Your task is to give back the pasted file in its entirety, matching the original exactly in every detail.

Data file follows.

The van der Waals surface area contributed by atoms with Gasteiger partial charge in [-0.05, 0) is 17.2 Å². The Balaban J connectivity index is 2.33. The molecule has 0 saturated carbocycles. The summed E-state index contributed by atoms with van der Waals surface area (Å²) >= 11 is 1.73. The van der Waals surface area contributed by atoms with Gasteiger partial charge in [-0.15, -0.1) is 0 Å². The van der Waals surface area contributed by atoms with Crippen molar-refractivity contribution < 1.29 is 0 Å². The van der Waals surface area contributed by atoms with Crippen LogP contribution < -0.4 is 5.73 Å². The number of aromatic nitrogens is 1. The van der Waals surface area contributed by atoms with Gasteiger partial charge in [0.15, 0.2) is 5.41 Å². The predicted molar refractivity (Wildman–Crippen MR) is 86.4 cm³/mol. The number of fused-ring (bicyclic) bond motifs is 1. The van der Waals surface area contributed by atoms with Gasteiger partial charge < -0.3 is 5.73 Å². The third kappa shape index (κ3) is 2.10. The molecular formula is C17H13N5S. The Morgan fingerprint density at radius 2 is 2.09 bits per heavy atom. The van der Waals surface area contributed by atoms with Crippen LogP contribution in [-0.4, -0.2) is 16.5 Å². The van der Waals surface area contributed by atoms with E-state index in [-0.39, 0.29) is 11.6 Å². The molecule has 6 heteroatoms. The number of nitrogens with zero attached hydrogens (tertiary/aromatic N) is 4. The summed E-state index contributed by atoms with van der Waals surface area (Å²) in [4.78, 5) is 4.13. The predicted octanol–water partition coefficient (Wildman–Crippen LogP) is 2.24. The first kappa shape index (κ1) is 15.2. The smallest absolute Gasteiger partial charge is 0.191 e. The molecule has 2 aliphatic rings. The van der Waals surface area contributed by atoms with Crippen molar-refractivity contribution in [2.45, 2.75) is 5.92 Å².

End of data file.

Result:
The van der Waals surface area contributed by atoms with Gasteiger partial charge in [-0.05, 0) is 17.2 Å². The Balaban J connectivity index is 2.33. The molecule has 0 saturated carbocycles. The summed E-state index contributed by atoms with van der Waals surface area (Å²) >= 11 is 1.73. The van der Waals surface area contributed by atoms with Gasteiger partial charge in [-0.15, -0.1) is 0 Å². The van der Waals surface area contributed by atoms with Crippen molar-refractivity contribution < 1.29 is 0 Å². The van der Waals surface area contributed by atoms with Crippen LogP contribution < -0.4 is 5.73 Å². The number of aromatic nitrogens is 1. The van der Waals surface area contributed by atoms with Gasteiger partial charge in [0.15, 0.2) is 5.41 Å². The predicted molar refractivity (Wildman–Crippen MR) is 86.4 cm³/mol. The number of fused-ring (bicyclic) bond motifs is 1. The van der Waals surface area contributed by atoms with Gasteiger partial charge < -0.3 is 5.73 Å². The third kappa shape index (κ3) is 2.10. The molecular formula is C17H13N5S. The Morgan fingerprint density at radius 2 is 2.09 bits per heavy atom. The van der Waals surface area contributed by atoms with Crippen LogP contribution in [-0.4, -0.2) is 16.5 Å². The van der Waals surface area contributed by atoms with E-state index in [-0.39, 0.29) is 11.6 Å². The molecule has 6 heteroatoms. The number of nitrogens with zero attached hydrogens (tertiary/aromatic N) is 4. The summed E-state index contributed by atoms with van der Waals surface area (Å²) in [4.78, 5) is 4.13. The predicted octanol–water partition coefficient (Wildman–Crippen LogP) is 2.24. The first kappa shape index (κ1) is 15.2. The smallest absolute Gasteiger partial charge is 0.191 e. The molecule has 2 aliphatic rings. The van der Waals surface area contributed by atoms with Crippen molar-refractivity contribution in [2.45, 2.75) is 5.92 Å².